The photography is poor, the choice of clothing is inelegant and the model is holding fruit in the place of her breasts. The caption for this ad might as well have read “Get yer melons done”. Low class visuals and low class messaging are not aligned with a quality brand.
2. Appeals to low motives
I absolutely hate how this ad appeals to the basest motivation behind plastic surgery. We all know that (some) people get plastic surgery because they are upset with how their body looks or because they’re insecure – but plastic surgery customers want higher motivations. Higher motivations help customers feel better about a decision for non-reconstructive plastic surgery and higher motivations are also aligned with things that are “quality” and “world class”.
There is nothing aspirational about being happy to transition from “tangerines” to “grapefruits”.
3. It is Body Shaming
What bothered me most about this ad is the implication that it is a sad thing to have small breasts. This ad isn’t just selling breast augmentation and DPS, it is also communicating shame and unnecessarily sowing seeds of insecurity.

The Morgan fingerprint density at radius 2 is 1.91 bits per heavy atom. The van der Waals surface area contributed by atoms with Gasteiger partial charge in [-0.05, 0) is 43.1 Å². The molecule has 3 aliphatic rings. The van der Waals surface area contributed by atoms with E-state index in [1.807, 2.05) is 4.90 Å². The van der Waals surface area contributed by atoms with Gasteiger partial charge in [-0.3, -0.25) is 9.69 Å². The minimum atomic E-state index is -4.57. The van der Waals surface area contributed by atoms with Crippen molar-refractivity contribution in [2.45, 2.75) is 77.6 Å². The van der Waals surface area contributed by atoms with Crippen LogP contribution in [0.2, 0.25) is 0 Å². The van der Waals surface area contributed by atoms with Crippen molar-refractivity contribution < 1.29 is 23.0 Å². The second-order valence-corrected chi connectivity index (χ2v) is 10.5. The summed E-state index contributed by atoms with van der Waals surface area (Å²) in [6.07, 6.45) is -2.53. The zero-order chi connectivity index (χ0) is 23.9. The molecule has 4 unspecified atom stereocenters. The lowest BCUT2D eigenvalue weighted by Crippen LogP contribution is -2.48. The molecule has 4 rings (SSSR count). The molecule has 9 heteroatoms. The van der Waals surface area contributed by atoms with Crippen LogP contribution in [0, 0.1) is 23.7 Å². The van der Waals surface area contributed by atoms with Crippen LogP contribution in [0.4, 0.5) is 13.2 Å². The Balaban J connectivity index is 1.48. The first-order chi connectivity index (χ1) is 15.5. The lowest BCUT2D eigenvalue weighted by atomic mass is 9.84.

It speaks of some bodies as problematic when those bodies have merited no such criticism. Though I strongly doubt these implications to be the motivation behind this ad, the communicator must own both what is intentionally and unintentionally communicated.
In closing, these three ads read like a struggle between divergent visions for the DPS brand driven by divergent understandings of who the DPS target customer is.
Until DPS figures out who they are and who they want, they risk alienating customers for whom the summer 2014 ad resonated and confusing the customers for whom the spring 2014 and 2015 ads resonated. The DPS strategy appears to be a work in progress. Someone needs to finalize it.
I believe the best way forward is to go the way of the Summer 2014 ad. It is more respecting of women and it paints a better and more likeable picture of who DPS is.
Until next time